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Ski racers’ understanding of sports-related concussion and its management: are contemporary findings and clinical recommendations reaching the target audience, the racers themselves?
  1. Natalie Maxwell1,2,3,
  2. Lucy Redhead3,
  3. Evert Verhagen4,
  4. Jörg Spörri2
  1. 1 Department of Physiotherapy, Leukerbad Clinic, Leukerbad, Valais, Switzerland
  2. 2 Sports Medical Research Group, Department of Orthopaedics, Balgrist University Hospital, University of Zurich, Zurich, Switzerland
  3. 3 School of Health Sciences, The University of Brighton, Brighton, United Kingdom
  4. 4 Amsterdam Collaboration on Health and Safety in Sports, IOC Research Centre for Prevention of Injury and Protection of Athlete Health, Department of Public and Occupational Health, Amsterdam Movement Sciences, Amsterdam UMC, Amsterdam, The Netherlands
  1. Correspondence to Dr Jörg Spörri, Department of Orthopaedics, University of Zurich, Balgrist University Hospital, Zurich 8008, Switzerland; joerg.spoerri{at}balgrist.ch

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In the past two decades, there has been a revolution in literature relating to the epidemiology, aetiology, early recognition, prevention, diagnosis and treatment of sports-related concussion (SRC). This research has resulted in the publication of five international concussion in sport consensus statements.1 Are those recommendations impacting on pitch-side rulings and contributing to the real-life management of SRC? We ask: ‘Is evidence-based SRC information reaching those it concerns the most, i.e. the athletes?’2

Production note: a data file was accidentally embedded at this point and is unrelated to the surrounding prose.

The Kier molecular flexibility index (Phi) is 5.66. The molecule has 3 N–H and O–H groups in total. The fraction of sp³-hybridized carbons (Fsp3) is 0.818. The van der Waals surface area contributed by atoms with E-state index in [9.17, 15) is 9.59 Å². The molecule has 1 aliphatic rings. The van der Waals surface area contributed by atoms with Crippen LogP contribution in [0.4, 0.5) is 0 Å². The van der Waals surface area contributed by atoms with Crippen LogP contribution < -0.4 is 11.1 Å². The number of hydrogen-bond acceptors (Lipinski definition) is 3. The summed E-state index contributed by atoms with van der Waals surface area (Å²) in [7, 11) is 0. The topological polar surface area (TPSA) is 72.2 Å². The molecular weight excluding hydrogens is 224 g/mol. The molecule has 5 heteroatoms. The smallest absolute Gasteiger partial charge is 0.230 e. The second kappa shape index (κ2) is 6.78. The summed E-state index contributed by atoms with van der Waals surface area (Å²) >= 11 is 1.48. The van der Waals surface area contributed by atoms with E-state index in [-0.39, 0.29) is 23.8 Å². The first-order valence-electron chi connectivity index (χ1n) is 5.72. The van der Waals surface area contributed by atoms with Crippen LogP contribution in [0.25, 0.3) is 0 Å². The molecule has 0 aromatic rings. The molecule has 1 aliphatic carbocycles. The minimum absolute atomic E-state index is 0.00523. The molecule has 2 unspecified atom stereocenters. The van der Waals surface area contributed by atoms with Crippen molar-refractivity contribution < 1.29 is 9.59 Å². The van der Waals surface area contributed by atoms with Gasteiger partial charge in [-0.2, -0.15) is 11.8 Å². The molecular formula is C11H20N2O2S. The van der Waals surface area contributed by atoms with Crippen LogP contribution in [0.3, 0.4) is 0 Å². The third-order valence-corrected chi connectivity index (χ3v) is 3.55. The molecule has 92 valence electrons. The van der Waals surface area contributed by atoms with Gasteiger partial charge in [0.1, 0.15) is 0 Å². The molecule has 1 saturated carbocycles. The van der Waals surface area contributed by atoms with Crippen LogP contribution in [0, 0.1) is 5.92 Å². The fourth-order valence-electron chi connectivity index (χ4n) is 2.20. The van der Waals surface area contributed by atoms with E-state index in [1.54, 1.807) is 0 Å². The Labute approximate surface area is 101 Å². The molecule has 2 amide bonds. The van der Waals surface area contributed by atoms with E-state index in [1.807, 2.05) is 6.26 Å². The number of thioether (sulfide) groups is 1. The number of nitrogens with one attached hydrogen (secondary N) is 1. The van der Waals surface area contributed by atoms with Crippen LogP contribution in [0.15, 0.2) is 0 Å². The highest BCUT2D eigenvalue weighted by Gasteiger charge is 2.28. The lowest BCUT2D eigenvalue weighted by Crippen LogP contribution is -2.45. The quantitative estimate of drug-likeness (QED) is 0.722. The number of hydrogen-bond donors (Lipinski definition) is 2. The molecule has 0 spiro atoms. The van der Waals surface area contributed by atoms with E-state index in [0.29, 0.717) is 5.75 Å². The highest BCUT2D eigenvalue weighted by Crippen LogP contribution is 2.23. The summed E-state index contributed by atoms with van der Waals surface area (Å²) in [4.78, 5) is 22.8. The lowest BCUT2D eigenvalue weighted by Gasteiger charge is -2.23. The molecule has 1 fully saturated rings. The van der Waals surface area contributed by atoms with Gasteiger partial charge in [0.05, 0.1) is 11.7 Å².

Athletes’ understanding of concussion and its management within alpine ski racing: so far not so good!

Within alpine ski racing, SRC is the most frequent head injury.3 The International Ski Federation (FIS) has established SRC return-to-play guidelines,4 but athletes aim to dodge the guidelines by under-reporting their symptoms (eg, persistent headache, blurred vision),5 possibly resulting in premature return to sport. Besides this, athlete adherence to such guidelines may be impeded by insufficient understanding of the potential long-term consequences of SRC (eg, increased risk of reinjury, prolonged recovery from subsequent concussions, mild cognitive impairment or depression).

To better understand alpine ski racing athletes’ perceptions, beliefs and experiences of concussion, we conducted a qualitative interview study with 11 participants. These 11 participants were representatives from a world-leading ski association comprising 88 athletes. The underlying …

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Footnotes

  • Twitter @Evertverhagen

  • Contributors NM and JS designed and conceptualised the paper. NM (supervised by LR and JS) conducted, analysed and interpreted the interviews. All authors contributed to the manuscript writing and approved the final version.

  • Funding The authors have not declared a specific grant for this research from any funding agency in the public, commercial or not-for-profit sectors.

  • Competing interests None declared.

  • Patient consent for publication Not required.

  • Provenance and peer review Not commissioned; externally peer reviewed.

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